Soviet and Eastern European exports of coal, oil, gas and electricity to Western Europe and North America fell 2 percent in 1989, after recording a 7.6 percent rise in 1988.

Exports dropped to 1.26 billion barrels of oil equivalent, down 25 million barrels, the United Nations Economic Commission for Europe said. "This is the first decrease since 1985," the commission said.The UN agency, which groups all East and West European countries, the United States and Canada, with Japan as a permanent observer, blamed the decline on a drop in oil exports. "Oil exports account for over 60 percent of total East European energy exports, but fell by 9.7 percent in 1989 compared with an increase of 9.1 percent in 1988," the report said.

In contrast, East European exports of natural gas increased 12.4 percent, electricity exports grew 13.3 percent and coal was up 2.8 percent.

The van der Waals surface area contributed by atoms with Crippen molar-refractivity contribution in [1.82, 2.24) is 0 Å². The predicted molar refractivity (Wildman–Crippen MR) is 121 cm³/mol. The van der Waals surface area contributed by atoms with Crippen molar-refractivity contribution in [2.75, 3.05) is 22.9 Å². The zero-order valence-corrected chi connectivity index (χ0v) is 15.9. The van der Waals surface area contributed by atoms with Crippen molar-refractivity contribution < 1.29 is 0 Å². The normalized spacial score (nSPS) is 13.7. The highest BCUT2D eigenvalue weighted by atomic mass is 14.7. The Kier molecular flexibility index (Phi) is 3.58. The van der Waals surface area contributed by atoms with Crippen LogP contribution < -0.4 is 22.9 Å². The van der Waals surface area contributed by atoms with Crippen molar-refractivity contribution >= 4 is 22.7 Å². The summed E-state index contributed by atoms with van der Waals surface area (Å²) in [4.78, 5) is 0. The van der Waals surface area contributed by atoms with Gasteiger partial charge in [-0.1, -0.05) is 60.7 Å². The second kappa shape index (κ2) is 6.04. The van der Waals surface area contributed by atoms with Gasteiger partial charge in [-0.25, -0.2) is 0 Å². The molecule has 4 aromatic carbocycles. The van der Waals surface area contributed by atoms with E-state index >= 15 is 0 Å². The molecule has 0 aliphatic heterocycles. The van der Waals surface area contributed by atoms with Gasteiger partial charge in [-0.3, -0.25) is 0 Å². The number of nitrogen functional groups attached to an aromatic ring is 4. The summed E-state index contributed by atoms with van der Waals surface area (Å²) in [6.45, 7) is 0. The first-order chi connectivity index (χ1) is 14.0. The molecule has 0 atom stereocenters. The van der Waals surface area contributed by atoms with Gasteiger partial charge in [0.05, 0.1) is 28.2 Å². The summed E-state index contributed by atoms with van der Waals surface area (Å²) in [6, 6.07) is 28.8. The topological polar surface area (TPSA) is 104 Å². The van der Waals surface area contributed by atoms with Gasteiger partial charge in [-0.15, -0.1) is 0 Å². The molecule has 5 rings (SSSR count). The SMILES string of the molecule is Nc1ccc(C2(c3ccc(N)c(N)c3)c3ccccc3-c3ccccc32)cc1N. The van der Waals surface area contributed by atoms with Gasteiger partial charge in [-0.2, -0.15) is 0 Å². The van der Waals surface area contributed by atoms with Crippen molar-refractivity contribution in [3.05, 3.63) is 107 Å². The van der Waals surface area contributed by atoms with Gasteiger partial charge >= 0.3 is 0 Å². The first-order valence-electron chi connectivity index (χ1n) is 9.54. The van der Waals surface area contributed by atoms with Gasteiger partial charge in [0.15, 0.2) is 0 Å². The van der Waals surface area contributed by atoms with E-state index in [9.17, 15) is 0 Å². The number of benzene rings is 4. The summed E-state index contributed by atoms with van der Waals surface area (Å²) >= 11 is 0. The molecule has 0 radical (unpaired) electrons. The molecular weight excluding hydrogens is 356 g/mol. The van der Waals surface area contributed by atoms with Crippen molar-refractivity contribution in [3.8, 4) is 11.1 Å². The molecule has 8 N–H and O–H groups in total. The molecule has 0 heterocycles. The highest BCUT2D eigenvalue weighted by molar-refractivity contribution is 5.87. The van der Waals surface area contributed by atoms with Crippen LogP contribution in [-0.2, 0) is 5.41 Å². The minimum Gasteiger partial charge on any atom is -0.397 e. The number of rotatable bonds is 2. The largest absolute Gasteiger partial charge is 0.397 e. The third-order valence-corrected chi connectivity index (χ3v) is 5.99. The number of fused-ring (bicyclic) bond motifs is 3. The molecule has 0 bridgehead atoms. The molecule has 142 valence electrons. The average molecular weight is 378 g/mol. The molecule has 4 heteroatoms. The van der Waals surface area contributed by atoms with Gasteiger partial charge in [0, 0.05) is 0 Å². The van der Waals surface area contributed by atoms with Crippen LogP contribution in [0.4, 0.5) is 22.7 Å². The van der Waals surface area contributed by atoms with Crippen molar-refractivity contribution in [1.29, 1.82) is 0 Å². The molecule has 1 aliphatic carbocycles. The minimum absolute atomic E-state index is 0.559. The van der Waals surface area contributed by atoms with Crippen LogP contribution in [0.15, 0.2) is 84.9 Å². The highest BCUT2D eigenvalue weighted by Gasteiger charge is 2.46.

Eastern Europe's main energy exporter last year was the Soviet Union, accounting for 83.1 percent of the total, up from an 82.9 percent share in 1988.

Soviet energy exports overall declined less than those of other East European countries. Soviet exports fell by 1.6 percent compared with a 3.5 percent fall for Eastern Europe.

West Germany was by far the largest importer of East bloc energy, accounting for 21 percent, followed by Italy with 18 percent, France with 11 percent and Finland with 10 percent. The United States accounted for 2.2 percent of the East bloc's export market.